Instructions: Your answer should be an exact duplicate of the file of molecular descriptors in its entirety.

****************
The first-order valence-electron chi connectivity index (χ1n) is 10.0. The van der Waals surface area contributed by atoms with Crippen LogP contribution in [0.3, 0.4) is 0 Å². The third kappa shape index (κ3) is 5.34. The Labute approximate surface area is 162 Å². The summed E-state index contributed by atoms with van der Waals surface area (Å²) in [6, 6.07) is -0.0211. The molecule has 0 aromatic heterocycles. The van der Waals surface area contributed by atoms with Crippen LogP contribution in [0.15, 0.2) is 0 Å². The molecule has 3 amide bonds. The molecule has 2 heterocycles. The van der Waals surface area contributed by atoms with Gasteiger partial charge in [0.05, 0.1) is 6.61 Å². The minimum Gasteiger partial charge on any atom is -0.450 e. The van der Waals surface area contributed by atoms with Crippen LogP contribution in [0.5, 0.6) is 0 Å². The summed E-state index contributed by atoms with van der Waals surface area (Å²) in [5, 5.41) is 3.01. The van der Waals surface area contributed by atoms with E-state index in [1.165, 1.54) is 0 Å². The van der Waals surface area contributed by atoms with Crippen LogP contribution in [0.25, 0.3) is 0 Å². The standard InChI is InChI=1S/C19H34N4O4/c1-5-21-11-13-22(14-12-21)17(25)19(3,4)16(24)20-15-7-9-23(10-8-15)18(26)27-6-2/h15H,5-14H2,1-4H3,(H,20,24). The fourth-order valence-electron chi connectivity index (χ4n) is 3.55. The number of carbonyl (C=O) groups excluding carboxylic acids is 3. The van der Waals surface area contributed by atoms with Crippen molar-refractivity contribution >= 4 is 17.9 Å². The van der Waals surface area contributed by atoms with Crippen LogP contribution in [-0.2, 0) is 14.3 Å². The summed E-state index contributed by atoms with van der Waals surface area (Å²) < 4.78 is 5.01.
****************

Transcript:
The first-order valence-electron chi connectivity index (χ1n) is 10.0. The van der Waals surface area contributed by atoms with Crippen LogP contribution in [0.3, 0.4) is 0 Å². The third kappa shape index (κ3) is 5.34. The Labute approximate surface area is 162 Å². The summed E-state index contributed by atoms with van der Waals surface area (Å²) in [6, 6.07) is -0.0211. The molecule has 0 aromatic heterocycles. The van der Waals surface area contributed by atoms with Crippen LogP contribution in [0.15, 0.2) is 0 Å². The molecule has 3 amide bonds. The molecule has 2 heterocycles. The van der Waals surface area contributed by atoms with Gasteiger partial charge in [0.05, 0.1) is 6.61 Å². The minimum Gasteiger partial charge on any atom is -0.450 e. The van der Waals surface area contributed by atoms with Crippen LogP contribution in [0.5, 0.6) is 0 Å². The summed E-state index contributed by atoms with van der Waals surface area (Å²) in [5, 5.41) is 3.01. The van der Waals surface area contributed by atoms with E-state index in [1.165, 1.54) is 0 Å². The van der Waals surface area contributed by atoms with Crippen LogP contribution in [0.25, 0.3) is 0 Å². The standard InChI is InChI=1S/C19H34N4O4/c1-5-21-11-13-22(14-12-21)17(25)19(3,4)16(24)20-15-7-9-23(10-8-15)18(26)27-6-2/h15H,5-14H2,1-4H3,(H,20,24). The fourth-order valence-electron chi connectivity index (χ4n) is 3.55. The number of carbonyl (C=O) groups excluding carboxylic acids is 3. The van der Waals surface area contributed by atoms with Crippen molar-refractivity contribution >= 4 is 17.9 Å². The van der Waals surface area contributed by atoms with Crippen LogP contribution in [-0.2, 0) is 14.3 Å². The summed E-state index contributed by atoms with van der Waals surface area (Å²) < 4.78 is 5.01.